Geotagged Flickr Photos banner

Flickr2Map Documentation

Flickr2Map is a free service that allows Flickr users to link their photos to a variety of different maps. Here's an example.

To use Flickr2Map, you must geotag your photos and then place the appropriate links in the Flickr photo descriptions. These 2 requirements are described below.

Geotagging Flickr Photos

There are 2 ways to geotag photos. One is to use Flickr tags. For example, if a photo is located at a latitude/longitude of 32.12345/-103.987654 and the camera is pointing to the southeast, the tags should be:

geo:lat=32.12345 geo:lon=-103.987654 geo:dir=135

That's all there is to it. If tags of this format are found, Flickr2Map uses them to locate the photos.

If any or all of these tags don't exist, Flickr2Map will try to determine them from the photo's EXIF headers.

The direction tag (geo:dir=angle) is optional. If it exists, the icons in Google Earth and Google Maps will contain an arrow that points in the direction that the picture was taken. Otherwise, standard icons are used. Directions are positive and measured clockwise from true north.

There are advantages to using EXIF instead of Flickr tags. These include:

1. You can include altitude information when viewing in Google Earth.
2. It's significantly faster since the information is cached locally.
3. You won't have to go through the trouble of typing in the tags.

Linking to Flickr2Map

Once your photos are geotagged using either of the above methods, all you have to do is link to the Flickr2Map URL anywhere (description, notes or comments) on the Flickr photo page.

Flickr2Map determines the Flickr photo by looking at the HTTP referring URL - that's why the links must originate on a Flickr photo page. If you want to use the links on other web pages, you must include the Flickr URL as a URL parameter named 'referer'. For example:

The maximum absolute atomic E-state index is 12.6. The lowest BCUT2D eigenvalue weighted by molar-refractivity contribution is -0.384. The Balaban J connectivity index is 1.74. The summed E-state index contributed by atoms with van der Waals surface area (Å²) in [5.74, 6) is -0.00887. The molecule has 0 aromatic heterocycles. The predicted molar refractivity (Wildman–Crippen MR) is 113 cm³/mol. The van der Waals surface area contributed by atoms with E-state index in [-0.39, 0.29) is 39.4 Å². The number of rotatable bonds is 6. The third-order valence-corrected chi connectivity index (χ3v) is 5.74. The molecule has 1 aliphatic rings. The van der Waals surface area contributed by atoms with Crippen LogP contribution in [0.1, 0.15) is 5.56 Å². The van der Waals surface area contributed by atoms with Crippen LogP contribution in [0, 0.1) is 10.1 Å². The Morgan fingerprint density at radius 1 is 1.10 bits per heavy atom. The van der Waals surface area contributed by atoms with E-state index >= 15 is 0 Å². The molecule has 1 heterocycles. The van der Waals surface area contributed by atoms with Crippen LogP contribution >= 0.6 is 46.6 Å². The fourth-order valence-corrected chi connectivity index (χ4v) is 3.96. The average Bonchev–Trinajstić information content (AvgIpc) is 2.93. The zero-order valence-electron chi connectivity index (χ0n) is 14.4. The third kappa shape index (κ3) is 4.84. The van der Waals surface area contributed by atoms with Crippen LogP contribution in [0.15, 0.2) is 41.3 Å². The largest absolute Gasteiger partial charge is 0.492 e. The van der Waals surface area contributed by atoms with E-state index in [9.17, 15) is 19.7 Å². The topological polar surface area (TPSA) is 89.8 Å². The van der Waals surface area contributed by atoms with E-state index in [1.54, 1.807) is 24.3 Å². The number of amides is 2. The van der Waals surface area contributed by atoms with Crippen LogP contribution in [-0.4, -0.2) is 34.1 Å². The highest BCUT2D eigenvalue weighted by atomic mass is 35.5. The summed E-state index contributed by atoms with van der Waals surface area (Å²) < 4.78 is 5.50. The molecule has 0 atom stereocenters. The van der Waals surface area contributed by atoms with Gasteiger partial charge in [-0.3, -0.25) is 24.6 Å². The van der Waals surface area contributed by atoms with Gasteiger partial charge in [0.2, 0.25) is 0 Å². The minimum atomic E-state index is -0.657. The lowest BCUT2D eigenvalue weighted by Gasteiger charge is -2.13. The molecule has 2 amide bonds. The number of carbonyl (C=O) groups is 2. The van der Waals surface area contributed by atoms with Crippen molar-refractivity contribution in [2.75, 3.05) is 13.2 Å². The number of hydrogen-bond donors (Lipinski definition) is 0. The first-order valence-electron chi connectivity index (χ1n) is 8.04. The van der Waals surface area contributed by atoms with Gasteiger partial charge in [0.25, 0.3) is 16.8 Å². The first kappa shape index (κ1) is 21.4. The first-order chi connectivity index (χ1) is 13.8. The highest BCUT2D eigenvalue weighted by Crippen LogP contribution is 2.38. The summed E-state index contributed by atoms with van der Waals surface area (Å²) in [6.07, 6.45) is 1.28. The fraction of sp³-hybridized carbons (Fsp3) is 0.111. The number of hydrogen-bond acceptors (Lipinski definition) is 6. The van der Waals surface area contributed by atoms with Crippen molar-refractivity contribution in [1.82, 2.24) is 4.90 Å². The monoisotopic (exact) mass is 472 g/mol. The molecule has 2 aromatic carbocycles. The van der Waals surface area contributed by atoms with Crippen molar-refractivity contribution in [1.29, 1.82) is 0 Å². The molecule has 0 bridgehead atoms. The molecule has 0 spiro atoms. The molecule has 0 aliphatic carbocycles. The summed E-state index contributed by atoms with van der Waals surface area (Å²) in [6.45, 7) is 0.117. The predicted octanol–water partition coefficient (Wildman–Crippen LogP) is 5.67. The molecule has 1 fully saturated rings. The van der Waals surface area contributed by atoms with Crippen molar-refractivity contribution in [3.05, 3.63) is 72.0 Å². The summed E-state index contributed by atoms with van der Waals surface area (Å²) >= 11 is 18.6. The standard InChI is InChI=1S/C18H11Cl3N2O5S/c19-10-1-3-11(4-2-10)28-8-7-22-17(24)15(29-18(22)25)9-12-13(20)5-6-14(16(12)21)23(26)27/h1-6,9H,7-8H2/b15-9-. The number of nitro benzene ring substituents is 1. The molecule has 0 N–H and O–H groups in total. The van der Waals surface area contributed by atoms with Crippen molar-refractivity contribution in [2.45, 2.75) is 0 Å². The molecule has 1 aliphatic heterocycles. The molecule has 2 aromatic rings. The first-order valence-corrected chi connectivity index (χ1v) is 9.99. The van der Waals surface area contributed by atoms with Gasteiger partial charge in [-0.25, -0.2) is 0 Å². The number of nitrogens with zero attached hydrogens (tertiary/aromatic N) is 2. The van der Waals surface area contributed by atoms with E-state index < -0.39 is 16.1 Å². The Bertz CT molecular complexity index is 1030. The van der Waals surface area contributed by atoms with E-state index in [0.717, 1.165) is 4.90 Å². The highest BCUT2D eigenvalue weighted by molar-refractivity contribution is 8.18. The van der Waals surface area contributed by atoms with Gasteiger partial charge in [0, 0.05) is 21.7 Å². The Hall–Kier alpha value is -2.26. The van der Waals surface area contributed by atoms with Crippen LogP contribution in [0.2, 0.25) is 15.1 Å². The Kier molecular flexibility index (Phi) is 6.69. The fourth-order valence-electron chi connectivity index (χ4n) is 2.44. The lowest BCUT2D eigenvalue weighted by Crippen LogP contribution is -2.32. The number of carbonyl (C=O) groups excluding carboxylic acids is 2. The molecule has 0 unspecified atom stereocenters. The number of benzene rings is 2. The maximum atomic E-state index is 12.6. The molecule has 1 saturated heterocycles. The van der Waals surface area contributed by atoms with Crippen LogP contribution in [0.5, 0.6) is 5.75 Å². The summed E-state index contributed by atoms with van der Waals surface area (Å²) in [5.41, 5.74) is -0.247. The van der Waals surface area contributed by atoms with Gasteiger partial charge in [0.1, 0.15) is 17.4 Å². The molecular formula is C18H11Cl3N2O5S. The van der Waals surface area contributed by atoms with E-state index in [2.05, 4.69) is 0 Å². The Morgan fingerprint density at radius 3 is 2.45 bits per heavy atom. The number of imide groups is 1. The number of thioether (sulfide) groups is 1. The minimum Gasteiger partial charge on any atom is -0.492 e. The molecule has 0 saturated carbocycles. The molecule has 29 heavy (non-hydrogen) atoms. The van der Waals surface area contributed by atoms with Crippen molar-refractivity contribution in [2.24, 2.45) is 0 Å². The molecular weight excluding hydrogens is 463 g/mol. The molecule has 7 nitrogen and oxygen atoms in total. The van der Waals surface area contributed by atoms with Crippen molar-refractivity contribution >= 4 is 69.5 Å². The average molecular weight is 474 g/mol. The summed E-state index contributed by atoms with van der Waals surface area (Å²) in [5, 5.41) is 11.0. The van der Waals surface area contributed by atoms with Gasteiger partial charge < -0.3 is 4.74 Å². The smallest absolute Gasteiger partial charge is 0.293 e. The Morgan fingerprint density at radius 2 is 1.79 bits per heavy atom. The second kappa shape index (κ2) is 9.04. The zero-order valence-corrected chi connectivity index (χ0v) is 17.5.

1. Link to Google Earth (the default) and let Flickr automatically generate the HTML link:

2. Link to Google Earth and specify the range (meters above the earth), tilt (degrees relative to vertical), and heading (degrees clockwise from north):

3. Link to Google Earth and provide your own HTML formatting:

<a href="">Fly to this location</a> (requires Google Earth)

4. Link to Google Maps and default to a street map view:

5. Link to Google Maps and default to a satellite view with a zoom factor of 11:

6. Link to Google Maps and default to a hybrid view with a zoom factor of 15:

7. Link to Google Maps and default to a terrain view with a zoom factor of 13:

8. Link to a topo map (only valid in the USA):

9. Link to an aeronautical chart (only valid in the USA and Europe):

10. Link as shown in the example (line breaks and white space shown for clarity purposes only):

Map it:
<a href="">Google Earth</a> |

<a href="" target="_blank">Street</a> |

<a href="" target="_blank">Satellite</a> |

<a href="" target="_blank">Hybrid</a> |

<a href="" target="_blank">Nautical</a> |

<a href="" target="_blank">Topo</a>

© 2003-2024 Pretek, Inc.